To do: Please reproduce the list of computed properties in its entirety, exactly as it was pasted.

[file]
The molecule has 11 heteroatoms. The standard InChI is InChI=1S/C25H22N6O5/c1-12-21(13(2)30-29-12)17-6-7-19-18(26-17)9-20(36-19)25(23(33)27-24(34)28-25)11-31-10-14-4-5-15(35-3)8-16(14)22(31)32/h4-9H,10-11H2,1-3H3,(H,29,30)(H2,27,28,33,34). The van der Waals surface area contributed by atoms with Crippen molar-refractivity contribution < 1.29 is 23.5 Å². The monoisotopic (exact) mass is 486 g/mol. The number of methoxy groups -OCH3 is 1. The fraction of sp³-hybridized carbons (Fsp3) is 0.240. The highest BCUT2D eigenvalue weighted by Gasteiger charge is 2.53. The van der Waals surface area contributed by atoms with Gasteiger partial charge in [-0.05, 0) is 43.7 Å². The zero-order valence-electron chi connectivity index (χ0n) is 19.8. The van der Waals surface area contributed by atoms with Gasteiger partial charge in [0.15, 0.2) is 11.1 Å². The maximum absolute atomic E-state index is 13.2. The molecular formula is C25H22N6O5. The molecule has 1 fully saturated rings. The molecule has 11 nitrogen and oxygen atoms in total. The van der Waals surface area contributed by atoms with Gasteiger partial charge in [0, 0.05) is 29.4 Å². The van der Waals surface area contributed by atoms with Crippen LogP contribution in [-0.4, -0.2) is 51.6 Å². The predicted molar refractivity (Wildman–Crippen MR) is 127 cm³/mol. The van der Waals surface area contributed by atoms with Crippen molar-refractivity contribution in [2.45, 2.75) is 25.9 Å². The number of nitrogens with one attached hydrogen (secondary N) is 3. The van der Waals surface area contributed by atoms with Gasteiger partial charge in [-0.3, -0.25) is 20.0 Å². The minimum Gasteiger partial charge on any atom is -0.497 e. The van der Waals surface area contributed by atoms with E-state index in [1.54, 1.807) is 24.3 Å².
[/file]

The molecule has 11 heteroatoms. The standard InChI is InChI=1S/C25H22N6O5/c1-12-21(13(2)30-29-12)17-6-7-19-18(26-17)9-20(36-19)25(23(33)27-24(34)28-25)11-31-10-14-4-5-15(35-3)8-16(14)22(31)32/h4-9H,10-11H2,1-3H3,(H,29,30)(H2,27,28,33,34). The van der Waals surface area contributed by atoms with Crippen molar-refractivity contribution < 1.29 is 23.5 Å². The monoisotopic (exact) mass is 486 g/mol. The number of methoxy groups -OCH3 is 1. The fraction of sp³-hybridized carbons (Fsp3) is 0.240. The highest BCUT2D eigenvalue weighted by Gasteiger charge is 2.53. The van der Waals surface area contributed by atoms with Gasteiger partial charge in [-0.05, 0) is 43.7 Å². The zero-order valence-electron chi connectivity index (χ0n) is 19.8. The van der Waals surface area contributed by atoms with Gasteiger partial charge in [0.15, 0.2) is 11.1 Å². The maximum absolute atomic E-state index is 13.2. The molecular formula is C25H22N6O5. The molecule has 1 fully saturated rings. The molecule has 11 nitrogen and oxygen atoms in total. The van der Waals surface area contributed by atoms with Gasteiger partial charge in [0, 0.05) is 29.4 Å². The van der Waals surface area contributed by atoms with Crippen LogP contribution in [-0.4, -0.2) is 51.6 Å². The predicted molar refractivity (Wildman–Crippen MR) is 127 cm³/mol. The van der Waals surface area contributed by atoms with Crippen molar-refractivity contribution in [2.45, 2.75) is 25.9 Å². The number of nitrogens with one attached hydrogen (secondary N) is 3. The van der Waals surface area contributed by atoms with Gasteiger partial charge in [-0.3, -0.25) is 20.0 Å². The minimum Gasteiger partial charge on any atom is -0.497 e. The van der Waals surface area contributed by atoms with E-state index in [1.54, 1.807) is 24.3 Å².